Many communities throughout regional Australia have prominent links to Australia’s military history, from cenotaphs and statues to parks and locations. This is particularly true of the city of Wagga Wagga.
For this city in the Riverina region of New South Wales, bonds to the ANZAC spirit and the Australian Defence Force are strong.
In Wagga Wagga’s Victory Memorial Gardens, the Australian Flag flies from an important Naval Historical artefact: a century-old 12 metre timber spar from the first HMAS Sydney.
The flagstaff was erected in the gardens in September 1931, and the first flag to fly was flown at half-mast in October 1931 - in memory of Sir John Monash.
The precious piece of naval history was officially handed over to the people of Wagga Wagga by the Department of Defence on Armistice Day 1931.
The spar was removed from the gardens four years ago for refurbishment, following the discovery of wood rot.
The refurbishment cost $20,000, with half paid by the Royal Australian Navy, while the Wagga Wagga City Council and the Wagga Wagga RSL shared the rest of the cost.
The spar has now been placed back in the gardens and a re-dedication ceremony was conducted recently.
Notably, the spar - which is from part of a derrick on Sydney (I) - has a splintered section where shrapnel hit it during the battle with the German Cruiser Emden.
Royal Australian Navy personnel from the RAAF School of Technical Training at RAAF Wagga worked collaboratively with the local RSL and City Council to support the re-dedication event with a ceremonial sunset.
A Navy ceremony is uncommon in the region, given it is so far from Navy ships and establishments.
There was a Mayoral Reception hosted by the city’s Mayor, the Honourable Greg Conkey.
In attendance was the Senior Naval Officer - Wagga Wagga - Lieutenant Commander Nabil Mikhail.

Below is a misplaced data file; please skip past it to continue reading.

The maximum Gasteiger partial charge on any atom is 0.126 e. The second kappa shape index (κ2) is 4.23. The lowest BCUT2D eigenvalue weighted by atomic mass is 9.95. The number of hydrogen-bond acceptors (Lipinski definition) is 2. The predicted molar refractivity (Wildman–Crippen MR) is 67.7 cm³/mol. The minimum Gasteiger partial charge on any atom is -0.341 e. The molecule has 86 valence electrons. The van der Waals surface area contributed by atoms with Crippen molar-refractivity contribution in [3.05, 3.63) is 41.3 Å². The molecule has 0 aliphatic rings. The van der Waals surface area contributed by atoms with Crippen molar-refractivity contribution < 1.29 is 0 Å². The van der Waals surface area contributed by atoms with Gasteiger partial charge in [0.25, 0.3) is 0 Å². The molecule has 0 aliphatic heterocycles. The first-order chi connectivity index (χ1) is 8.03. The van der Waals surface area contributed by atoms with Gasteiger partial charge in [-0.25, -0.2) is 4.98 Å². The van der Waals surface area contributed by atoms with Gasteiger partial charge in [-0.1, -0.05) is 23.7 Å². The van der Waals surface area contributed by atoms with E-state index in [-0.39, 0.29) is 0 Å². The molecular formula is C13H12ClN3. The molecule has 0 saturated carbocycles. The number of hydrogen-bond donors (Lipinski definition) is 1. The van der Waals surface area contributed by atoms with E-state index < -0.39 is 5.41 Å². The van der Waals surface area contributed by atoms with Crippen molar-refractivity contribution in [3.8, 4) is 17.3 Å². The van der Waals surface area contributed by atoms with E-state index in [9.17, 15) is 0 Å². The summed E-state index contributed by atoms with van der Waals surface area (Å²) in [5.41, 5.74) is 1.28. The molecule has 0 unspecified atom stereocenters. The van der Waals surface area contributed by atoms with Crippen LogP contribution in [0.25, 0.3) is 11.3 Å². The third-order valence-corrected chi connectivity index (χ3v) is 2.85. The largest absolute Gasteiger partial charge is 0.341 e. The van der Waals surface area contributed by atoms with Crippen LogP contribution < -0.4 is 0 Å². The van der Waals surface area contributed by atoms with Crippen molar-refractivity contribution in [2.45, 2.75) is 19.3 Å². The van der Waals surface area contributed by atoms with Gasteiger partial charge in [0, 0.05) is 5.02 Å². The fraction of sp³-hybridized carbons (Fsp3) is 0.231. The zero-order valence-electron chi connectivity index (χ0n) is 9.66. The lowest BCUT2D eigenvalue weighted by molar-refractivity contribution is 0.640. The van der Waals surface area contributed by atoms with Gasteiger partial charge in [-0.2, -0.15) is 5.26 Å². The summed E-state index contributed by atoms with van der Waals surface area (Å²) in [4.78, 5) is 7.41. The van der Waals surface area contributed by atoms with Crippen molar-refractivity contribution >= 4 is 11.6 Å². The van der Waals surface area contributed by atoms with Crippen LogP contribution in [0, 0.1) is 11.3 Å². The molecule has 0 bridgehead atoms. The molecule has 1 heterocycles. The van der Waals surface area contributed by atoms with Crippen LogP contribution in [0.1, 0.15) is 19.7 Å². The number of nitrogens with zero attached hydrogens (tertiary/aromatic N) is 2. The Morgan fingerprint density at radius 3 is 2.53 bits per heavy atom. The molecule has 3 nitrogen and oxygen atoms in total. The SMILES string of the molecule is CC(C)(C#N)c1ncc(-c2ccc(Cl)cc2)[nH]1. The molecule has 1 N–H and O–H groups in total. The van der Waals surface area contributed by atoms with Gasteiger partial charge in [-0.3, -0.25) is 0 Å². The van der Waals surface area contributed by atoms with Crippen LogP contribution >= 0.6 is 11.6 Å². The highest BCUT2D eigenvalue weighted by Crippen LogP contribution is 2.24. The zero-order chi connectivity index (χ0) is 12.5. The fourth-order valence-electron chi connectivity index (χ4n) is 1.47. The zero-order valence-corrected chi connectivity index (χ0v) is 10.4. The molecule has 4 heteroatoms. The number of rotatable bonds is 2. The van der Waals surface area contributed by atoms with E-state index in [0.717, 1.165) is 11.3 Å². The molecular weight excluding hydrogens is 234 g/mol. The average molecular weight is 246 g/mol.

Director Navy Aviation Systems Program Office, Captain Steve Arney, also attended the event, along with the President of the Wagga Wagga RSL Sub Branch, Mr Dave Gardiner, and the Senior Australian Defence Force Officer at RAAF Wagga, Group Captain Iain Carty.
Following the Mayoral Reception, a ceremony to recommission the flag staff and remember the battle of the Cocos Islands was conducted by the Wagga Wagga RSL Sub Branch, where a description of the battle was given and the Australian White Ensign was raised.
Following the event, a Ceremonial Sunset was conducted to lower the Australian White Ensign.
The Ceremonial Sunset was supported by the Royal Australian Navy Band, lead by Lieutenant Brian O’Kane and Drum Major Chief Petty Officer Mark Ham.
The Guard for the ceremony was comprised of students undertaking Naval Air Technical training at the RAAF School of Technical Training.
The Navy contingent was coordinated by Chief Petty Officer Aviation Technician Airframes Stewart Edwards.
“The city has Kapooka Army Base and RAAF Base Wagga, but the Navy has a limited footprint here.
“All Aviation Technician sailors conduct their trade training at RAAF Wagga.
“It was a great opportunity for Navy personnel, both staff and trainees, to represent the Navy in the local Wagga community,” Chief Petty Officer Edwards said.
The contribution by the Navy to support the event was greatly appreciated by the community and was a fitting tribute to the action the Flagstaff represents.
“Connecting our sailors and locals with Navy’s history and culture through such a traditional ceremony to mark the importance of Sydney (I), and her victory against Emden, was a truly memorable event,” said Lieutenant Commander Nabil Mikhail, the Senior Naval Officer in Wagga Wagga.
“It was not lost on any of us ‘Birdies’ that Sydney (I) was the first Australian warship to launch an aircraft, which makes her Jackstaff mounted in the City of Wagga Wagga a fitting reminder to our future generation of aviation sailors of the vital capability they will bring to the fight,” he said.